Template, presets and iPad presentation

Hi!
(I’m not sure if this is the correct forum, please tell me which forum is, if this isn’t … :slight_smile:)

I have long been a happy user of Nisus Writer Pro. It’s really nice for my needs. But then I stumbled upon a review of Scrivener, not as a Writer’s tool, but as a information collection/organization program (compared to DevonThink and other such software), so I decided to give Scrivener a try. Nisus’ Document Manager is OK, but I felt the need for something to help me organize and compile stuff. And Scrivener fascinated me, so I went ahead and bought it.

I am still working on finding a good flow between Nisus and Scrivener, with questions like: Should I write in Nisus and then import to Scrivener and organize and edit more? Or should I just write in Scrivener and then just export to Nisus to do final touch-ups and formatting? (I’m not expecting you guys to answer this, just presenting some background for my questions — explaining what kind of stuff I’m using/considering using Scrivener for.)

To further complicate the picture, I got myself an iPad, and now I am working on finding a good way of writing stuff on the Mac, and then use the iPad when teaching class(es). So I need to export the teaching material I write to a format that is easily viewed on the iPad. If I use Nisus directly, I’ve had to create a A5 template with almost no margins and very large fonts to be able to view RTF files in a nice way on the iPad. (I’ve given up on finding a way to edit RTF files on the iPad, ref. http://www.nisus.com/forum/viewtopic.php?f=18&t=3716&start=15)

I’m now playing with the idea of creating nice styles in Scrivener and do the main typing there, and then export to two different formats, one for printouts and one for showing/editing on the iPad. (I have Documents to Go, and if I export to a word file with large fonts, it should work.)

To be able to do most of my typing I need to find a quick way to change formatting presets in Scrivener without using the mouse. (I need to be able to quickly change between title, body, quotation and maybe lists.) Tried searching the manual, but didn’t figure this out. Maybe I can make macros or something?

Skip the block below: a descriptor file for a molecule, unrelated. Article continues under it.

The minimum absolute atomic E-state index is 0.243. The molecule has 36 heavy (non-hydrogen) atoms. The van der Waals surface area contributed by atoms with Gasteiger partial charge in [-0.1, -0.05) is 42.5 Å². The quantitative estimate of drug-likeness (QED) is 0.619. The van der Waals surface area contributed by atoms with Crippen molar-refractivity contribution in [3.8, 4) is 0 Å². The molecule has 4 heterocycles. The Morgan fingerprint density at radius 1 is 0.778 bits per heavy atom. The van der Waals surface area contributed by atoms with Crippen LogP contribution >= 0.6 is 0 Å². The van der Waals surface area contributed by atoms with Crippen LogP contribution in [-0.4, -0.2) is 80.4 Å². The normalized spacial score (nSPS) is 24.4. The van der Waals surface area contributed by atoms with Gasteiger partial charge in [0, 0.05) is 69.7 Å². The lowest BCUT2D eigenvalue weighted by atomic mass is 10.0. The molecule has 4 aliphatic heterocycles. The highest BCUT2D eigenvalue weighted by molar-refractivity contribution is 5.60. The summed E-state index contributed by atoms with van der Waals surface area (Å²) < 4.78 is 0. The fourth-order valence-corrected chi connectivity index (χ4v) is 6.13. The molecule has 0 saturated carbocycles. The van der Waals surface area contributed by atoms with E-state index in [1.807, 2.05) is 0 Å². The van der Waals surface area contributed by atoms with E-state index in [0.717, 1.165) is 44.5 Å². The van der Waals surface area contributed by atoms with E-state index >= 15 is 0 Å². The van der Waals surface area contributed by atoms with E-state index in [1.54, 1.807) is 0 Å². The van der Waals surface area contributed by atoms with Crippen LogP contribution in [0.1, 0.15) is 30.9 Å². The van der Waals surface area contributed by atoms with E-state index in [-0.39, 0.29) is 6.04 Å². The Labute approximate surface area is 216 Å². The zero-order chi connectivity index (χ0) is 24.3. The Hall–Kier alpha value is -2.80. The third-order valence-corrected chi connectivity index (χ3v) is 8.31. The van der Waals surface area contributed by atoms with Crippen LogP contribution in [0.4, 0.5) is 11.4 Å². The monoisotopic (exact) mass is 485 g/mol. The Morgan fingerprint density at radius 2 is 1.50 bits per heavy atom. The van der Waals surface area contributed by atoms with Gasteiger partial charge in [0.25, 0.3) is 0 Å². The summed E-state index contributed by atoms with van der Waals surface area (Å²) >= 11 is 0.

And I guess I also need to make some templates/setting for compiling these two different versions. Anyone have similar needs and have experimented with this?
(I wish I could have even clearer questions, but I hope I managed to describe my needs.) Any hints/thoughts on this will be appreciated. :slight_smile:

It’s worth checking if you can create relevant keyboard shortcuts using OS X’s System Preferences (you can choose to make shortcuts that are specific to Scrivener). I haven’t done it for a while, but I’m pretty sure you can set keyboard shortcuts for any menu item.

Yes, you can create keyboard shortcuts via the System Preferences for any menu item with a unique name, so even if you make your own custom presets you can assign them shortcuts provided their name doesn’t clash with another item. Instructions for doing this are here.

And I realize you didn’t ask for it, but my two-cents’ suggestion is to do most of the writing, at least at initial stages, in Scrivener. First, because that’s what it’s intended to do (and then compile and do final formatting in NWP), and second because if you get caught up in making fancy styles and so forth in NWP and then import to Scrivener, you’ll likely lose all of that anyway, so it won’t have helped you. You can make presets and do formatting like you’re talking about, but it’s not dynamic word-processor style–so for instance, if you create a header preset and apply that to a few items, and then later in the day change that preset to a different font, it won’t affect the items you’ve already applied the preset to. Presets are just saved formatting, so there’s no association between the preset and the text after you’ve assigned it.